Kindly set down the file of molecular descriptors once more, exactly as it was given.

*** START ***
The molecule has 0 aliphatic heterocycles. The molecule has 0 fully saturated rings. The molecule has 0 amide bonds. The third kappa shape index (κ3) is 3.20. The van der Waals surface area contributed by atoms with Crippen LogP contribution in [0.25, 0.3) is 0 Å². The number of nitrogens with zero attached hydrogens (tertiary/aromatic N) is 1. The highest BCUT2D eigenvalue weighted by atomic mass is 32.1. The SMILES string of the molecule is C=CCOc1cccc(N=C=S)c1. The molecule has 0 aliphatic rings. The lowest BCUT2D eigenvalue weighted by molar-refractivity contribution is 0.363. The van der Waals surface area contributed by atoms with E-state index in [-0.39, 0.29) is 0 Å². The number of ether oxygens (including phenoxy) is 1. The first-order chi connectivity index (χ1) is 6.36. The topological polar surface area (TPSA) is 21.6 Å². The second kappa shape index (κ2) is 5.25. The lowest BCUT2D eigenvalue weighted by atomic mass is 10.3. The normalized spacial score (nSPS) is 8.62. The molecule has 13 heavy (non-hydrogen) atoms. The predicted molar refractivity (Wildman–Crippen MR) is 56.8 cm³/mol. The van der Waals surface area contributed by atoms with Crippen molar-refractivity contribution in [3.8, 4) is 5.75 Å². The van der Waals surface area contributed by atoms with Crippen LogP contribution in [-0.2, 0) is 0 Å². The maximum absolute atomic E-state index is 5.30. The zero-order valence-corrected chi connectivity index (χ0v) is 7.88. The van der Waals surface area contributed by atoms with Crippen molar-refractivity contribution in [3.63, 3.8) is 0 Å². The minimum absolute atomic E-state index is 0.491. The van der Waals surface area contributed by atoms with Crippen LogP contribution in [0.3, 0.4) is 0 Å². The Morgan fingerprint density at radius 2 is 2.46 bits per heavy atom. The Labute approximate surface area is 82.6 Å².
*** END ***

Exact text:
The molecule has 0 aliphatic heterocycles. The molecule has 0 fully saturated rings. The molecule has 0 amide bonds. The third kappa shape index (κ3) is 3.20. The van der Waals surface area contributed by atoms with Crippen LogP contribution in [0.25, 0.3) is 0 Å². The number of nitrogens with zero attached hydrogens (tertiary/aromatic N) is 1. The highest BCUT2D eigenvalue weighted by atomic mass is 32.1. The SMILES string of the molecule is C=CCOc1cccc(N=C=S)c1. The molecule has 0 aliphatic rings. The lowest BCUT2D eigenvalue weighted by molar-refractivity contribution is 0.363. The van der Waals surface area contributed by atoms with E-state index in [-0.39, 0.29) is 0 Å². The number of ether oxygens (including phenoxy) is 1. The first-order chi connectivity index (χ1) is 6.36. The topological polar surface area (TPSA) is 21.6 Å². The second kappa shape index (κ2) is 5.25. The lowest BCUT2D eigenvalue weighted by atomic mass is 10.3. The normalized spacial score (nSPS) is 8.62. The molecule has 13 heavy (non-hydrogen) atoms. The predicted molar refractivity (Wildman–Crippen MR) is 56.8 cm³/mol. The van der Waals surface area contributed by atoms with Crippen molar-refractivity contribution in [3.8, 4) is 5.75 Å². The van der Waals surface area contributed by atoms with Crippen LogP contribution in [-0.2, 0) is 0 Å². The maximum absolute atomic E-state index is 5.30. The zero-order valence-corrected chi connectivity index (χ0v) is 7.88. The van der Waals surface area contributed by atoms with Crippen molar-refractivity contribution in [3.63, 3.8) is 0 Å². The minimum absolute atomic E-state index is 0.491. The van der Waals surface area contributed by atoms with Crippen LogP contribution in [0.3, 0.4) is 0 Å². The Morgan fingerprint density at radius 2 is 2.46 bits per heavy atom. The Labute approximate surface area is 82.6 Å².